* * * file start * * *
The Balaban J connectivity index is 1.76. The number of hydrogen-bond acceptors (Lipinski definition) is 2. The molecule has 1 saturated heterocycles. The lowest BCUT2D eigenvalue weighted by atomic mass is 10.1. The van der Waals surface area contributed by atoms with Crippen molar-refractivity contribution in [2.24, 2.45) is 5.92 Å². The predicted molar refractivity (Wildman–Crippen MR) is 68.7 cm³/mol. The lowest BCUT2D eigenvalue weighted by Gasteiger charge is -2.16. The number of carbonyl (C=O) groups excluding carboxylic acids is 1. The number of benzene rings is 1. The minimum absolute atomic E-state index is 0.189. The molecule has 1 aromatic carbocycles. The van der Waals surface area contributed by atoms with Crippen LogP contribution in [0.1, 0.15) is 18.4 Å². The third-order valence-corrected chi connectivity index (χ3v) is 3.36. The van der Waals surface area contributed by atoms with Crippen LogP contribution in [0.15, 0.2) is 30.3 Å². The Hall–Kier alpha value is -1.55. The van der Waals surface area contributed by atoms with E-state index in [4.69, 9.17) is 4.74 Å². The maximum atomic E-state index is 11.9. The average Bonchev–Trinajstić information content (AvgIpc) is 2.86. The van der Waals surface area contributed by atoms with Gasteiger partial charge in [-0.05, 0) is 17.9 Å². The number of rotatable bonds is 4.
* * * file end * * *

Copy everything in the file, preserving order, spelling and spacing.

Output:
The Balaban J connectivity index is 1.76. The number of hydrogen-bond acceptors (Lipinski definition) is 2. The molecule has 1 saturated heterocycles. The lowest BCUT2D eigenvalue weighted by atomic mass is 10.1. The van der Waals surface area contributed by atoms with Crippen molar-refractivity contribution in [2.24, 2.45) is 5.92 Å². The predicted molar refractivity (Wildman–Crippen MR) is 68.7 cm³/mol. The lowest BCUT2D eigenvalue weighted by Gasteiger charge is -2.16. The number of carbonyl (C=O) groups excluding carboxylic acids is 1. The number of benzene rings is 1. The minimum absolute atomic E-state index is 0.189. The molecule has 1 aromatic carbocycles. The van der Waals surface area contributed by atoms with Crippen LogP contribution in [0.1, 0.15) is 18.4 Å². The third-order valence-corrected chi connectivity index (χ3v) is 3.36. The van der Waals surface area contributed by atoms with Crippen LogP contribution in [0.15, 0.2) is 30.3 Å². The Hall–Kier alpha value is -1.55. The van der Waals surface area contributed by atoms with E-state index in [4.69, 9.17) is 4.74 Å². The maximum atomic E-state index is 11.9. The average Bonchev–Trinajstić information content (AvgIpc) is 2.86. The van der Waals surface area contributed by atoms with Gasteiger partial charge in [-0.05, 0) is 17.9 Å². The number of rotatable bonds is 4.